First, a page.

MDLs also allow for almost no appellate review. Because all the significant action is generally pretrial, and because federal courts require a “final” order prior to appeal, there are very few opportunities to appeal even the most determinative MDL decisions. And with an eye toward settlement rather than motion practice, MDL judges rarely develop new tort law and sometimes delve unfortunately little into the differences among states’ laws—instead they tend to “mush” state tort laws together assuming they are essentially all alike.70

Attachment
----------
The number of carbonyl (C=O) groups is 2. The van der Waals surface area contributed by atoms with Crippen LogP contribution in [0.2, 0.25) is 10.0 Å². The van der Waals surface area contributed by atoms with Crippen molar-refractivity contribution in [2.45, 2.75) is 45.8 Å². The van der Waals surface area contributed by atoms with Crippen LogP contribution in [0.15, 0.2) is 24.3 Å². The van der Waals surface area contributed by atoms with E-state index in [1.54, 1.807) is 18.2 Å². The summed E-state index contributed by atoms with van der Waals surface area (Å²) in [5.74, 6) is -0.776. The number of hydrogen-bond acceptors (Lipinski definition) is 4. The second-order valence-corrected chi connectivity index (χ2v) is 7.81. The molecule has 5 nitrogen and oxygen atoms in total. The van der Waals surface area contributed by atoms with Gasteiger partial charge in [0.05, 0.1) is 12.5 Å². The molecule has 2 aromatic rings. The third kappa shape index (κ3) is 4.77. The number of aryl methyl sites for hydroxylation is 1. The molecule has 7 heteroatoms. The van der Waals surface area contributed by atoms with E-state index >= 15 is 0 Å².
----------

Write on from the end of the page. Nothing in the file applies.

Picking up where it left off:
Expansive notions of federal MDL court power—not formal jurisdiction really—vacuum cases out of state court and to the MDL bargaining table.71Parallel state actions are often asked to share discovery and settle at the federal-court table. State-case lawyers are even often asked to contribute to the federal MDL’s attorneys’ fees.72 And, in large MDLs, judges have insisted that each proceeding is too unique to be confined by the transsubstantive Federal Rules. That leads to customized procedural creations, like fact sheets in lieu of traditional complaints and Lone Pine orders that test expert evidence and cull claims without a motion for summary judgment.73A final mass settlement in an MDL can include “closure” provisions that attempt to bind as many litigants as possible. Variations include “walkaway provisions” that require close to 100% participation in the settlement, terms that make participating attorneys recommend the settlement to all of their eligible clients, and, more controversially, terms that require attorneys to withdraw from representing any client who refuses to settle.74 But MDL lawyers and judges have yet to figure out how to preclude litigants who have not yet filed—one of the class action’s special powers.